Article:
Ah – he said. Camogli. Casa delle mogli. The house of wives.
Because their husbands were fishermen and so always at sea.
Or it can mean houses packed close together. The village
like one house with many wives, calling out to each other
from their windows. Or, further back, after the deity, Camuli.
A sound too much like Ca’mogli to let the happy joke go past.
But – I replied. If they were fishermen then many would
have been drowned dead. The house of widows instead.
That is not the Italian way. We infer, we imply, we don’t say.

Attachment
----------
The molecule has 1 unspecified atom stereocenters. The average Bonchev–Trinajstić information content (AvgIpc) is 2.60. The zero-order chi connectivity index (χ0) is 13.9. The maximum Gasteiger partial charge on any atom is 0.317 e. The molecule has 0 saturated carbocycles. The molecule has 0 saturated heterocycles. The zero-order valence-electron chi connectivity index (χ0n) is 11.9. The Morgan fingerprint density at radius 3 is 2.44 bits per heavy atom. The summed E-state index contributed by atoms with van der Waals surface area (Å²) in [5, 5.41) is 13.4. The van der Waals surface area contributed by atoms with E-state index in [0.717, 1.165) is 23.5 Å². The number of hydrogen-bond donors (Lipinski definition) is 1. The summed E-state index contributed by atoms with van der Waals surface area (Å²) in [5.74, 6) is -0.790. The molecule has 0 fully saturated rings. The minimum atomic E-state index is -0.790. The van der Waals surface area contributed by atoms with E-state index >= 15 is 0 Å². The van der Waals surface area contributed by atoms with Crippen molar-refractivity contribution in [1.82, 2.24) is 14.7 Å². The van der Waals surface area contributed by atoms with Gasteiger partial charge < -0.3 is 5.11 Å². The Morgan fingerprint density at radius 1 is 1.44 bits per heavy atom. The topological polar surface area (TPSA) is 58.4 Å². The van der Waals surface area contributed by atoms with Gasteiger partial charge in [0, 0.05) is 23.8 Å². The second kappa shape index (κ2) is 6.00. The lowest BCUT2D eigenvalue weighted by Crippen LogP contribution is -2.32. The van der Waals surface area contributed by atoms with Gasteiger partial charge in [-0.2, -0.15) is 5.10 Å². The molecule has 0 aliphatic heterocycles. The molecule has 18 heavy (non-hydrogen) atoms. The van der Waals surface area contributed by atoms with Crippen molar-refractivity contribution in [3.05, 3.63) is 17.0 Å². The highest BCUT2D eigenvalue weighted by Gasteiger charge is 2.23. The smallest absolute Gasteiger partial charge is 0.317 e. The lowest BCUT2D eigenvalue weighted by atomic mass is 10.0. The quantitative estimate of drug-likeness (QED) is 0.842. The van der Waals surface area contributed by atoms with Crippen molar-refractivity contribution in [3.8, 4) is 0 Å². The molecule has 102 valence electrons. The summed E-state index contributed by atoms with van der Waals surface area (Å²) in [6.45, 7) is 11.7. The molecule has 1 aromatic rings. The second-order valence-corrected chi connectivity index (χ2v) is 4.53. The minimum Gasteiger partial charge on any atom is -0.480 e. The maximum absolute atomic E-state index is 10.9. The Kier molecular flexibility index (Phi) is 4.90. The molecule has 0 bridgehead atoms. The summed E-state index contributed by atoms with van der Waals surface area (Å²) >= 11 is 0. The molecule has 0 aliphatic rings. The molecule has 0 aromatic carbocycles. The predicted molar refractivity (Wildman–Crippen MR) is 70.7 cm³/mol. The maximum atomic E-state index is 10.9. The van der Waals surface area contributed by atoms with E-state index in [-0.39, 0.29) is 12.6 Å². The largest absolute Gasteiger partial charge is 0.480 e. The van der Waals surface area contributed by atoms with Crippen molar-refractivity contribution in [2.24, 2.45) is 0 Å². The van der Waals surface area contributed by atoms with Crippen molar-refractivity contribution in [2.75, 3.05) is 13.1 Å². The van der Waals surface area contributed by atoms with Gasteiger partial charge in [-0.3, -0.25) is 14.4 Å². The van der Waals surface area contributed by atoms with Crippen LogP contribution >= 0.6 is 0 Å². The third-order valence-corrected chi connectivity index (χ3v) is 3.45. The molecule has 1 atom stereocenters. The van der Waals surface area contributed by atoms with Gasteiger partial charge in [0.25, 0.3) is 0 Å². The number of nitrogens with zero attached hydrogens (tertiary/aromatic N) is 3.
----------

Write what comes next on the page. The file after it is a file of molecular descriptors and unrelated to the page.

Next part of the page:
But now, of course, it is for the tourists, they sell ice cream.
Paddling on the pebbly beach – ouch ouch – I come upon
a blue clothes peg, her function intact, at the high tide line.
Back in Australia my pegs had gone missing mysteriously
then the day we found a satin bowerbird’s courtship avenue.
The males adore blue, filch drinking straws and bottle tops
and pegs. What had been vanishing was always and only blue.
They used to make do with berries and flowers, which faded,
but amcoplast solvent drives them on to a fresh excess of art,
brandishing the fetish, strutting and tossing, laying it down pat.
This very peg flies home, a gift from Camogli to our bowerbirds.